What Makes Childern Violent?
Whenever youth violence is in the news people ask “Why did this happen?” or “What can be done to keep it from happening again?” Research is providing a clearer understanding of the root causes of youth violence and practical knowledge about which prevention approaches work and why. Most experts agree that:
- Violence is learned and can be unlearned.
- Youth are part of the collective solution to violence prevention
- Violence is a complex problem that requires a comprehensive, multifaceted response.
- Partnerships and collaboration are more effective at violence prevention than isolated individual efforts.
Most studies indicate that no single factor or unique situation causes an individual to engage in violent behavior. In recent years “The Ecological Framework” has been developed to describe the network of individual, family, community, and environmental factors that determine outcomes for children. The framework shows the environmental, community, family, and individual factors that affect children’s development and behavior.
The Office of Juvenile Justice and Delinquency Prevention has identified poverty, media exposure to violence, and adult disregard and mistrust of young people as the primary environmental factors that contribute violent youth behavior. The most powerful environmental factors that prevent violent youth behavior are the recognition of youth as a valuable resource and youth working with adults in meaningful activities.
Availability of drugs and firearms; communities with high crime rates, gang activity, poor housing, and lack of services; and poor quality educational and recreational opportunities are the community level factors that make violent youth behavior more likely. Improvement of these factors makes violent behavior less likely for the youth in the community.
The Office of Juvenile Justice and Delinquency Prevention have found that youth who do not have consistent, positive interaction with parents or other responsible adults are more likely to develop violent behavior. In addition, abuse or neglect, and exposure to high levels of marital and family conflict makes violent youth behavior more likely. Youth who have friends, siblings or other close relatives who are involved in violent behavior are also at higher risk.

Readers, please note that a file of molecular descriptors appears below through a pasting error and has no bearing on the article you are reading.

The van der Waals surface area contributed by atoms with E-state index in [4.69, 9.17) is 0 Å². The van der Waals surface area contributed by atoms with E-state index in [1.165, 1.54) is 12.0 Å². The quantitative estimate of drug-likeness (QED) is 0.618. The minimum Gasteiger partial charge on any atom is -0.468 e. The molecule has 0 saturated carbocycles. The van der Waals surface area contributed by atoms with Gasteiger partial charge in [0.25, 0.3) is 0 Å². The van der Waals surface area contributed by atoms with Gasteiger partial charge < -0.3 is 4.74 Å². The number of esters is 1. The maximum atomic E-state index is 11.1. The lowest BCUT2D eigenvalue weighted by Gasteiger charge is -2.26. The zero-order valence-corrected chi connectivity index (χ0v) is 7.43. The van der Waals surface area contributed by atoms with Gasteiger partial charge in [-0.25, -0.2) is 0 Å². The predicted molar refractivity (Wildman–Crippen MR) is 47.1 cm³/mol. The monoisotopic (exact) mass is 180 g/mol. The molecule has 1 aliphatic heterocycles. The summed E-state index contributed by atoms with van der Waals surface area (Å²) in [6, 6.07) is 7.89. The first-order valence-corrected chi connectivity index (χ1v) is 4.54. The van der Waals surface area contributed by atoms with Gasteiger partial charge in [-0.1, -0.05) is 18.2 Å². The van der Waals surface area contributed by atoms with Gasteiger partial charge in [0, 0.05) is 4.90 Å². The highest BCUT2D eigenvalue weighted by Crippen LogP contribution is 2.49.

In contrast, youth are less likely to be involved in violent behavior:
- If they have frequent, in-depth communication with all members of their family.
- If they have consistent interaction with successful, non-kin adults
- If their parents set and maintain clear boundaries for behavior
- If their parents use reasonable, consistent discipline
It is important to be cautious when looking at individual factors that may contribute to violent behavior so youth are not labeled. However, aggression, problems with concentration, excessive risk taking, and restlessness that are not appropriate for age or stage of development can be indicators that the child may be at greater risk developing violent behavior. In addition, youth with diagnosed depression or who have poor school achievement are at greater risk for development of violent behavior.
Violent behavior is less likely for young person who has grown up in a community, family, and environment that has helped them develop these characteristics:
- A sense of purpose and belief in a positive future
- A belief that education and learning are important
- The ability to act independently
- A sense of control over her environment
- The ability to adapt and be flexible
- A sense of empathy and caring for others
- The ability to solve problems
- The ability to seek out support when needed
- Conflict resolution and critical thinking skills.
Parents will be most successful when they are involved not only in the family level of violence prevention but also at the community and environmental level. Active participation in school activities is one way parents can help shape community and environmental experiences for their child. Youth and adults working together to solve problems is another powerful way to reduce the risk for violent behavior. In addition, parents who set and maintain clear boundaries for behavior and use reasonable, consistent discipline provide additional protection for their children as they grow up.